*extra flashlights, they break or don't work when you need them the most
*matches for your campfire and of course wood for your campfire
*yes, wood for your campfire, there may not be any where you are going
*coffee/tea/hot cocoa and a way to fix it
*back up food for those who have never prepared food over a campfire before
*apple picker (pooper scouper) some rides require picking up areas
*first aid kit for both humans and animals
*guitar, harmonica or other musical instrument if you play well
*toilet paper - wet wipes


Jon & Roberta


Posted by Tanya Tourjee at 08:38 PM | Comments (0)

On the Donkey page: Colors in the Donkey

By Leah Patton
Office Manager, ADMS

Colors in the donkey range from the gray shades of gray-dun to brown, a rare bay (though not as red-toned as in horses) , black, light-faced roan (both red and gray), variants of sorrel (Registry term - RED), the blue-eyed Ivory (also called cream or white-phase), Frosted/spotted White, and a unique Spotted pattern. True horse pinto, horse aging gray, horse appaloosa, palomino and buckskin do not occur in the donkey.
The more unusual colors are the Dappled Roan, where the face and legs are light and the body is marked with "reverse" dapples (dark spots on a light background, as opposed to the horse dapple where the dapples themselves are light on dark), frosted gray (with light faces and legs and some white hairs in the coat) the pink-skinned, blue-eyed Ivory white, and the frosted spotted white. The frosted spotted is an apparent combination of a graying or roan with the spotted pattern, and can throw either more FSW, spotted, or frosty roan colts. The animals are best defined as a spotted animal where the skin is spotted but the color does not necessarily show through on the coat (it has roaned or "grayed"; out) . Frosted spotted white (FSW) can be identified from Ivory white by checking the skin around the eyes and muzzle. Ivory (creams) will have blue eyes and true pink skin, while FSW will have dark eyes, dark "eyeliner" and dark spotting on the skin.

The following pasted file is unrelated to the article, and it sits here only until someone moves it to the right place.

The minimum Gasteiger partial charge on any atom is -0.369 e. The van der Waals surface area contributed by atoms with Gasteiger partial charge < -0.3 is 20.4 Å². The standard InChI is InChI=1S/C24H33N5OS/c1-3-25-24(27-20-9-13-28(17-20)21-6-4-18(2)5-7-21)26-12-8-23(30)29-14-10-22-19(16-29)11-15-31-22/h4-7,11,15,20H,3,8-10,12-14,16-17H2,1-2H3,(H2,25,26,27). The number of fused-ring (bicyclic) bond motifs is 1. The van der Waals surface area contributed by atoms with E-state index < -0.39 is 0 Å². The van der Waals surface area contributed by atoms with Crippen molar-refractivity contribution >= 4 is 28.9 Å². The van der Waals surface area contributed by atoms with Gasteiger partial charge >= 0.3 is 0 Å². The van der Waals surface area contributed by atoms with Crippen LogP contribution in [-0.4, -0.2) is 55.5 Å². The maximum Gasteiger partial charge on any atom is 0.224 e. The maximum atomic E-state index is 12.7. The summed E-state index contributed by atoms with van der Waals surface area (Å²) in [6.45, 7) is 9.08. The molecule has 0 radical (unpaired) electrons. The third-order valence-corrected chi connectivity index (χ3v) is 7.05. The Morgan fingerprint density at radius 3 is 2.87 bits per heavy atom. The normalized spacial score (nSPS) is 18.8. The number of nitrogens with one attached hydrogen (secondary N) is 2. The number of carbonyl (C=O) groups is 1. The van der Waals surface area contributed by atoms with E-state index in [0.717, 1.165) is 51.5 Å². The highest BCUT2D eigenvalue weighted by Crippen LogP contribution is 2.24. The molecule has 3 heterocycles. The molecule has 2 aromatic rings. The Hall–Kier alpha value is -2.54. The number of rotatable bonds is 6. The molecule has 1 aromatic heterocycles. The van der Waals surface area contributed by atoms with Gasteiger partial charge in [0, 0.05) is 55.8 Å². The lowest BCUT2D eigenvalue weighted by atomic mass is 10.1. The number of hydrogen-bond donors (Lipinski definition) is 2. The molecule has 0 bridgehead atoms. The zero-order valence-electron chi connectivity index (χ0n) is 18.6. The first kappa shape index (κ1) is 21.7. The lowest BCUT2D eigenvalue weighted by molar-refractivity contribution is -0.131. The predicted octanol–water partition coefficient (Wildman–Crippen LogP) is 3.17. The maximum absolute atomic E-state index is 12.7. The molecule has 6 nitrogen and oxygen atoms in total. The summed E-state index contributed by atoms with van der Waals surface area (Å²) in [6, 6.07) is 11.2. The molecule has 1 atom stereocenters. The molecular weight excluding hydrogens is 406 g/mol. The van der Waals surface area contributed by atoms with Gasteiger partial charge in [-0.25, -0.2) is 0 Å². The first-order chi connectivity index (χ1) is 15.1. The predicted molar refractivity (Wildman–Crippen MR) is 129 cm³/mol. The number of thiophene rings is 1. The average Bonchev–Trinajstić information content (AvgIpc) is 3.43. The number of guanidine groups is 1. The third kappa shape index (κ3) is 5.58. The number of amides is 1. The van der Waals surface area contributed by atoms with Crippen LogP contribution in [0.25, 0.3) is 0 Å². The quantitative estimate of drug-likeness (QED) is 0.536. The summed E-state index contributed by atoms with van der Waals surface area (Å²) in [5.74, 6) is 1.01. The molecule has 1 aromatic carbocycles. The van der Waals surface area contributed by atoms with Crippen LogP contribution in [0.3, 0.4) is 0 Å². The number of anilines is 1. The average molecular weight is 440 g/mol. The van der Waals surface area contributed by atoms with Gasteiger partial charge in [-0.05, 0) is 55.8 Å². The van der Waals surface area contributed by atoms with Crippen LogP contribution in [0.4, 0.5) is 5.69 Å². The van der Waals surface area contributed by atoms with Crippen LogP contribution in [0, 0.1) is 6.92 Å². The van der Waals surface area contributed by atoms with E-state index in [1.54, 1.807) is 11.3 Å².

Another unusual variant of the spotting line is the "tyger spot" pattern. These donkeys vary from the typical large spots over the ears, eyes, and topline. The body will be covered with small round spots resembling the appaloosa type.

Registry color terms

Dk Brown
Very Dark Brown
Black w/Cross
White * (FSW or BEW)
+ Spotted (ie, Gray and white spotted, Brown and white Spotted, Red/Gray and white spotted).

Note - no Mammoth donkey are ever recorded as having been Blue Eyed White (Ivory).

Russet is a descriptive term only, until such time that there is a genetic determination of the workings of russet. They are listed as Red (Frosty roan, black trim, russet pattern) or Brown (red tones in coat, frosty roan, black trim, russet pattern).

Posted by Tanya Tourjee at 08:35 PM | Comments (0)